“The first thing we often encounter when we turn inside is pain. Befriend it. It has purpose.”
Resistance to admitting we are vulnerable to anxiety or depression or confusion is strong in most of us, perhaps even more so among those who serve others. Even those of us who do healing work often need encouragement to seek support, but we often need to save face by viewing it as further education and gathering new strategies about how to help others be healthy in a terribly stressful world.
I’m finding myself in a version of that right now as we navigate this “transition” period in our nation, amid the highest Covid numbers almost everywhere. Many family gatherings for Thanksgiving are being exchanged from in-person to virtual once again and with this comes the grief of yet another holiday apart, rather than in an intimate way we crave, but which some people have sacrificed their health for. It’s not an easy time. Not breathing has taken a toll. And we are all wishing for relief.
So here in November, I would like to share the story and insights of my dear friend Marite` Barham Hagman who in the wake of a family crisis has written encouragement for all of us – to not face our pain alone.
Thinking about sharing my friend’s thoughts with you today, my inner jukebox, which seems to provide a soundtrack for my life was playing the Beatles’ song “Help” The lyrics are sprinkled throughout this article.
Guidance for Finding Help by Marite Hagman
With some regularity, my life has suggested to me, “Yikes, I need help!” I learned not to hesitate in getting help. Eventually, I did a four-year training program in healing that informs my life and work today. Proactively attending to our emotional, mental and spiritual well-being is a place of empowerment, of being responsible, and it lessens the suffering. We can find meaning and purpose in our challenges and self-compassion. We can develop these as well-honed skills that serve us in all aspects of life, and through example, others around us as well.
I have observed that people hesitate to get help for four primary reasons. One is that they hope the challenges will slip away. (Usually, they stick and tend to get louder in one way or another.) Two is that they are saddled with our latent cultural norms that seeking “mental health” help is a weakness, rather than an empowered choice. Third are barriers such as cost or workplaces that make taking time very difficult. For this third reason, I pray that collectively we will address such barriers. Fourth is that they don’t know where to turn. What guidance might help here?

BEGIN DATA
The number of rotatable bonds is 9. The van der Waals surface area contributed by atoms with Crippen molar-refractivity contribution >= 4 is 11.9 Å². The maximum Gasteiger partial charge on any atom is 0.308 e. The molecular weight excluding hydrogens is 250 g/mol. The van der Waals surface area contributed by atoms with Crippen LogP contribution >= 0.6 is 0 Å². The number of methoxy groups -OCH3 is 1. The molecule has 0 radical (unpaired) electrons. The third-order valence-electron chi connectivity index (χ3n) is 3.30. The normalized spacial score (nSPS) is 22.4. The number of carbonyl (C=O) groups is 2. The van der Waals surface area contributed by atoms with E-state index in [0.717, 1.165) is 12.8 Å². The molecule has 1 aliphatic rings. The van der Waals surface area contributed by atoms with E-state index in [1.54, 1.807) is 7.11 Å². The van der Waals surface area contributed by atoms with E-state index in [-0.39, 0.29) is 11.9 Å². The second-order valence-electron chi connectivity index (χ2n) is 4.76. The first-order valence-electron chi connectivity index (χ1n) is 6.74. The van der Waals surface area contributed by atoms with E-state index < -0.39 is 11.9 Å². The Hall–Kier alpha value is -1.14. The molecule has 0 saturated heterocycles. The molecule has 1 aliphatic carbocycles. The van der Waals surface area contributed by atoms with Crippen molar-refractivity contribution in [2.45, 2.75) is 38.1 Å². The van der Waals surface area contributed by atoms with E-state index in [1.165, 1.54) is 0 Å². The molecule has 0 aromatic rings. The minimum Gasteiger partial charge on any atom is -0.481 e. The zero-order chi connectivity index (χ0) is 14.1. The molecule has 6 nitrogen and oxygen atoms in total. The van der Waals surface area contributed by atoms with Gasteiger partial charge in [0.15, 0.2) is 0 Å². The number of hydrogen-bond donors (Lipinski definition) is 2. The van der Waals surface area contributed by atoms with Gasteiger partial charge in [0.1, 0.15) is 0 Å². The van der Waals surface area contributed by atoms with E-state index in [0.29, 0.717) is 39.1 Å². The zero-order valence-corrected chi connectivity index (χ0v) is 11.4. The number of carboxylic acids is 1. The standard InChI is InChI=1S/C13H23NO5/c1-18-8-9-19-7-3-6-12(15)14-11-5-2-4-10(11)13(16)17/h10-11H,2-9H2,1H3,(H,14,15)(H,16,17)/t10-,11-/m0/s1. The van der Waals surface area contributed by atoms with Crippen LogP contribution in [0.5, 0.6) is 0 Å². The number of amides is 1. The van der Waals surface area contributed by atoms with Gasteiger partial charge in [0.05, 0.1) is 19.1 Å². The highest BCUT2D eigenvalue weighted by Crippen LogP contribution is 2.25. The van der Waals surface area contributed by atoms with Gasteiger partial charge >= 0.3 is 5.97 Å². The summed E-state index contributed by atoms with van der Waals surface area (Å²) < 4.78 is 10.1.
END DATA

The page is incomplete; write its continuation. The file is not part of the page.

The first step is to welcome help, even just setting the intention is a good step. Help may come in different forms, an unexpected conversation, a book, a movie. Our receiving is part of giving.
Anecdote: Early on, someone I didn’t know well gave me a book, out of the blue, a memoir on a woman’s journey. It changed my mindset. I wasn’t “damaged.” I was on a journey! All good journeys have peaks and valleys. Mastery is in how we navigate.
Second, in looking for professional help, same rule as elsewhere: ask people you trust for recommendations. Be willing to look outside your usual circle for input. You may want someone with expertise in a given area such as relationships, grief, trauma, or substance use.
Anecdote: I was in my early thirties. I asked an older woman I was supervising. She had had “mental health problems.” I trusted her thoughtfulness, the path she had travelled. Workplace norms aside, I was vulnerable in this way to our mutual benefit.
While sometimes we may feel desperate, third is to be patient and gentle with yourself.
Fourth, interview the person you are considering. Does the fit feel good? There are many varieties: therapists, counselors, coaches, energy healers, and so on. Credentials are important. Whether they walk their own healing path also suggests capacity to hold space for another.
- “I’d like to learn some about your journey and healing,” is an OK inquiry.
- What techniques would you bring and how would you help me explore:
- The meaning and purpose in my challenges
- Those parts inside myself that are not yet part of my conscious awareness
- The notion that “the body remembers” and learning to listen more
Fifth, be open to life’s grace. Watch for it! Life will meet our sincerity, offering its gifts.
Anecdote: In one guided meditation, I had an image come of a beautiful, vibrant poppy. Next session, I profusely thanked the therapist for the single exact poppy in the vase on the coffee table. Her response, “The child I saw before you brought it in.”
Let me know if you need a little help. As always, I’m available for in-person sessions, now only at our centrally located office at Bedford Square, 301 South Bedford Street, Suite 5, Madison, WI 53703. Tele-Sessions are available by phone, Zoom, Skype, or WhatsApp. Call or text me to arrange an appointment time at my new and only phone number (608) 213-3014